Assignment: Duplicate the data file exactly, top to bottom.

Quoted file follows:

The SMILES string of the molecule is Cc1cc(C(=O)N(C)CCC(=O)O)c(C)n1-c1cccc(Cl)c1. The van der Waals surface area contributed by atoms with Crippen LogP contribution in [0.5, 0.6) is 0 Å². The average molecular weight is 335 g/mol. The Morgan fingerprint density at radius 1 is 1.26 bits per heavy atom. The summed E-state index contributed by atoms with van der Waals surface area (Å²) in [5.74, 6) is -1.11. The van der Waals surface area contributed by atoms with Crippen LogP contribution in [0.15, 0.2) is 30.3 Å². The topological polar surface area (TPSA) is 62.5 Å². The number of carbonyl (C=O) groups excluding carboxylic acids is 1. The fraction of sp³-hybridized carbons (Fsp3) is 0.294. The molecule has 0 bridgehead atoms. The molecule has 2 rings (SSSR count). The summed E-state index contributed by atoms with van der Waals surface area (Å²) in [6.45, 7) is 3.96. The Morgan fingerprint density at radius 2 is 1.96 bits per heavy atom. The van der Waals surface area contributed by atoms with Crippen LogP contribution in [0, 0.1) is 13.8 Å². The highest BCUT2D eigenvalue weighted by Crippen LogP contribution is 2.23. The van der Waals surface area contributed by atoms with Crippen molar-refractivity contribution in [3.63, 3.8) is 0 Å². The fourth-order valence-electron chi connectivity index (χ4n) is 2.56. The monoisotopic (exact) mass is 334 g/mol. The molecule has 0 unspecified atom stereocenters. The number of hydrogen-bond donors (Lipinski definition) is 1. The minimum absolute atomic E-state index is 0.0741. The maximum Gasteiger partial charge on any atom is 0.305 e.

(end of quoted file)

The SMILES string of the molecule is Cc1cc(C(=O)N(C)CCC(=O)O)c(C)n1-c1cccc(Cl)c1. The van der Waals surface area contributed by atoms with Crippen LogP contribution in [0.5, 0.6) is 0 Å². The average molecular weight is 335 g/mol. The Morgan fingerprint density at radius 1 is 1.26 bits per heavy atom. The summed E-state index contributed by atoms with van der Waals surface area (Å²) in [5.74, 6) is -1.11. The van der Waals surface area contributed by atoms with Crippen LogP contribution in [0.15, 0.2) is 30.3 Å². The topological polar surface area (TPSA) is 62.5 Å². The number of carbonyl (C=O) groups excluding carboxylic acids is 1. The fraction of sp³-hybridized carbons (Fsp3) is 0.294. The molecule has 0 bridgehead atoms. The molecule has 2 rings (SSSR count). The summed E-state index contributed by atoms with van der Waals surface area (Å²) in [6.45, 7) is 3.96. The Morgan fingerprint density at radius 2 is 1.96 bits per heavy atom. The van der Waals surface area contributed by atoms with Crippen LogP contribution in [0, 0.1) is 13.8 Å². The highest BCUT2D eigenvalue weighted by Crippen LogP contribution is 2.23. The van der Waals surface area contributed by atoms with Crippen molar-refractivity contribution in [3.63, 3.8) is 0 Å². The fourth-order valence-electron chi connectivity index (χ4n) is 2.56. The monoisotopic (exact) mass is 334 g/mol. The molecule has 0 unspecified atom stereocenters. The number of hydrogen-bond donors (Lipinski definition) is 1. The minimum absolute atomic E-state index is 0.0741. The maximum Gasteiger partial charge on any atom is 0.305 e.